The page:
Her love of post-colonial literature was awakened by the realization that “literature is written by people other than Faulkner or Whitman.  It is written by people who had no voices and then did, and it was an emotional awakening for me.”  Meanwhile, sprinting taught her self-discipline and leadership.  Today, the leadership is often found in developing ways for everyone’s voice to be heard in park programs and plans.

    The pairing of Jen and Laura was kismet, according to many people who watched the evolution of the Alliance into the Conservancy, and from their roles as park advocates leading a volunteer organization into the management of a professionally-run park.  “I love to work with a charismatic, visionary person,” Jen said, speaking of Mrs. Adams. 

    “As much as I love the park, what I’ve really been doing is following Laura.”

    Jen was working as an intern at Ducks Unlimited, the world’s largest wetlands conservation organization when she visited Shelby Farms Park to run.  Later, she sent her resume to an alum of Rhodes College who forwarded it to Laura.   “She told me about her vision, what Shelby Farms could be, what parks mean, and the connection to the environment,” Jen said.  “I thought it was so exciting.”

    She was told about Greening Greater Memphis, the standing room only event at the Goldsmith Botanic Garden, where an array of organizations and individuals signed on to the concept of a “green system” that included greenways connecting parks and downtown Memphis to Shelby Farms Park.  “When Laura offered me the job, she said, ‘Are you ready for an adventure?  It won’t be easy.  It will take a lot of commitment.”

    Jen was on board.  “It was the only offer that I got for an adventure,” she said.  After a few years, the adventure began for real: Shelby County government approved the conservation easement for the park, agreed upon a governance structure and contracted with the Conservancy to manage and operate the park, and the master plan was completed.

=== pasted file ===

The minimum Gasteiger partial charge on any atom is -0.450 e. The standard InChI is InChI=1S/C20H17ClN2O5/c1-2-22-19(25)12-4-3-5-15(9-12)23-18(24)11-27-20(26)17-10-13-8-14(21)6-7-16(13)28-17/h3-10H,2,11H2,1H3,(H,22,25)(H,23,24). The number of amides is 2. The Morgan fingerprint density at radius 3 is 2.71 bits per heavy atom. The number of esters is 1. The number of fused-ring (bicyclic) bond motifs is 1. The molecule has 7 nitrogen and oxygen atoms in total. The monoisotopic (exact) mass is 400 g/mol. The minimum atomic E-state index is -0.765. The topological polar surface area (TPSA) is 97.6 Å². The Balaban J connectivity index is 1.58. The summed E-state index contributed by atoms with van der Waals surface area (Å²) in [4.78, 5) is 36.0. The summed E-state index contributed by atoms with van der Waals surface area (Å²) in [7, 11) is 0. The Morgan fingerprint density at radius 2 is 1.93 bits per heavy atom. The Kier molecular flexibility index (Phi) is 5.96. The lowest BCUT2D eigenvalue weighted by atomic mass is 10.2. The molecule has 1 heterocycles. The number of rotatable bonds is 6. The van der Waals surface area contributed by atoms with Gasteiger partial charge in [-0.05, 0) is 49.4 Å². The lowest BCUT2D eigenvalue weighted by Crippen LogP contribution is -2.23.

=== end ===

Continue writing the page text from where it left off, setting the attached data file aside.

Advice to Other Emerging Leaders

    Today, the Conservancy is moving full-steam ahead with the development of a park in keeping with the master plan, but it’s also responsible for the seven-mile Shelby Farms Park Greenline that connects the park to a number of Memphis neighborhoods.

    From her experience, Jen, now 27 years old, offers the following advice to other emerging leaders:

    • Don’t be afraid to take a risk.  “If you have something to contribute and you’re not afraid to answer the call, there is great potential to take your life in an unexpected way.”
    • Don’t be scared of the unexpected.  “Put yourself in a good position by always being prepared.”
    • Surround yourself with good people.  “I hitched my wagon to a woman that’s truly remarkable and I hope some of it rubs off.”
    • Try to not be selfish.  “Don’t be so self-focused and competitive. What I do is about being from a small town and acting on a sense of duty because you are needed.  It’s a beautiful thing to be needed.”
    • Love what you’re doing and where you’re doing it.  “I really like Memphis a lot.  There are a lot of great people here."
    • Come as equals.  “In a city that sometimes feels so divided, it’s beautiful to find ways and a special place for everyone.”